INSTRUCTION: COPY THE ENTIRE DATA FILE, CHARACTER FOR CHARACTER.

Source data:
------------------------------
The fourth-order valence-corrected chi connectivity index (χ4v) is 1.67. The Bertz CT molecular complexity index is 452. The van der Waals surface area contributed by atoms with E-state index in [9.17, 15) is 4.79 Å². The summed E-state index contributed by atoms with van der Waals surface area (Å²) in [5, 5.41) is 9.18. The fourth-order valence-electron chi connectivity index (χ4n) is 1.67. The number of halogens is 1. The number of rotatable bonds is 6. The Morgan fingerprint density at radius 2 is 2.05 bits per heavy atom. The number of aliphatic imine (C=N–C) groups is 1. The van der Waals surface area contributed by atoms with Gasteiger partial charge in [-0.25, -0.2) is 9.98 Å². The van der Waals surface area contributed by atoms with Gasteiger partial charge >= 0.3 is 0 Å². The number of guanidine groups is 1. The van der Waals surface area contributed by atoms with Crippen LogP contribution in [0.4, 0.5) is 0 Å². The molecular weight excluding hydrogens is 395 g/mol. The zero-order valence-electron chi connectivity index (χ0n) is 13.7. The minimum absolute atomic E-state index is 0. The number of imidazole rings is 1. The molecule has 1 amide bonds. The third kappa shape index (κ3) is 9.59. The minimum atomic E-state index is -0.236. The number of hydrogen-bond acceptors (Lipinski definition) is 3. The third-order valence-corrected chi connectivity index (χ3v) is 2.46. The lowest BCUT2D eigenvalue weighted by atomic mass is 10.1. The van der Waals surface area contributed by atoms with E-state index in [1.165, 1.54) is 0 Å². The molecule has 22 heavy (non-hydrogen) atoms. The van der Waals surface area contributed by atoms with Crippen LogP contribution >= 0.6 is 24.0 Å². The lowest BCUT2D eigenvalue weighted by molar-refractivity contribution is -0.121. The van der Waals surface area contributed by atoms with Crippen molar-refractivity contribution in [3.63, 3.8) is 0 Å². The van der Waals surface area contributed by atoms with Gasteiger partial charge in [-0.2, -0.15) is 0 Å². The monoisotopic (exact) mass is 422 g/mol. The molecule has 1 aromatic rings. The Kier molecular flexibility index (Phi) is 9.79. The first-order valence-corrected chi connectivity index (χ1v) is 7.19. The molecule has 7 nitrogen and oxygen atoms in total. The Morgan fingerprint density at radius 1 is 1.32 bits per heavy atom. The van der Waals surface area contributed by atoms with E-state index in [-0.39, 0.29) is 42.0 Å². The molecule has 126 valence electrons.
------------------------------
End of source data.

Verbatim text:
The fourth-order valence-corrected chi connectivity index (χ4v) is 1.67. The Bertz CT molecular complexity index is 452. The van der Waals surface area contributed by atoms with E-state index in [9.17, 15) is 4.79 Å². The summed E-state index contributed by atoms with van der Waals surface area (Å²) in [5, 5.41) is 9.18. The fourth-order valence-electron chi connectivity index (χ4n) is 1.67. The number of halogens is 1. The number of rotatable bonds is 6. The Morgan fingerprint density at radius 2 is 2.05 bits per heavy atom. The number of aliphatic imine (C=N–C) groups is 1. The van der Waals surface area contributed by atoms with Gasteiger partial charge in [-0.25, -0.2) is 9.98 Å². The van der Waals surface area contributed by atoms with Gasteiger partial charge >= 0.3 is 0 Å². The number of guanidine groups is 1. The van der Waals surface area contributed by atoms with Crippen LogP contribution in [0.4, 0.5) is 0 Å². The molecular weight excluding hydrogens is 395 g/mol. The zero-order valence-electron chi connectivity index (χ0n) is 13.7. The minimum absolute atomic E-state index is 0. The number of imidazole rings is 1. The molecule has 1 amide bonds. The third kappa shape index (κ3) is 9.59. The minimum atomic E-state index is -0.236. The number of hydrogen-bond acceptors (Lipinski definition) is 3. The third-order valence-corrected chi connectivity index (χ3v) is 2.46. The lowest BCUT2D eigenvalue weighted by atomic mass is 10.1. The van der Waals surface area contributed by atoms with E-state index in [1.165, 1.54) is 0 Å². The molecule has 22 heavy (non-hydrogen) atoms. The van der Waals surface area contributed by atoms with Crippen LogP contribution >= 0.6 is 24.0 Å². The lowest BCUT2D eigenvalue weighted by molar-refractivity contribution is -0.121. The van der Waals surface area contributed by atoms with Crippen molar-refractivity contribution in [3.63, 3.8) is 0 Å². The van der Waals surface area contributed by atoms with Gasteiger partial charge in [-0.2, -0.15) is 0 Å². The monoisotopic (exact) mass is 422 g/mol. The molecule has 1 aromatic rings. The Kier molecular flexibility index (Phi) is 9.79. The first-order valence-corrected chi connectivity index (χ1v) is 7.19. The molecule has 7 nitrogen and oxygen atoms in total. The Morgan fingerprint density at radius 1 is 1.32 bits per heavy atom. The van der Waals surface area contributed by atoms with E-state index in [-0.39, 0.29) is 42.0 Å². The molecule has 126 valence electrons.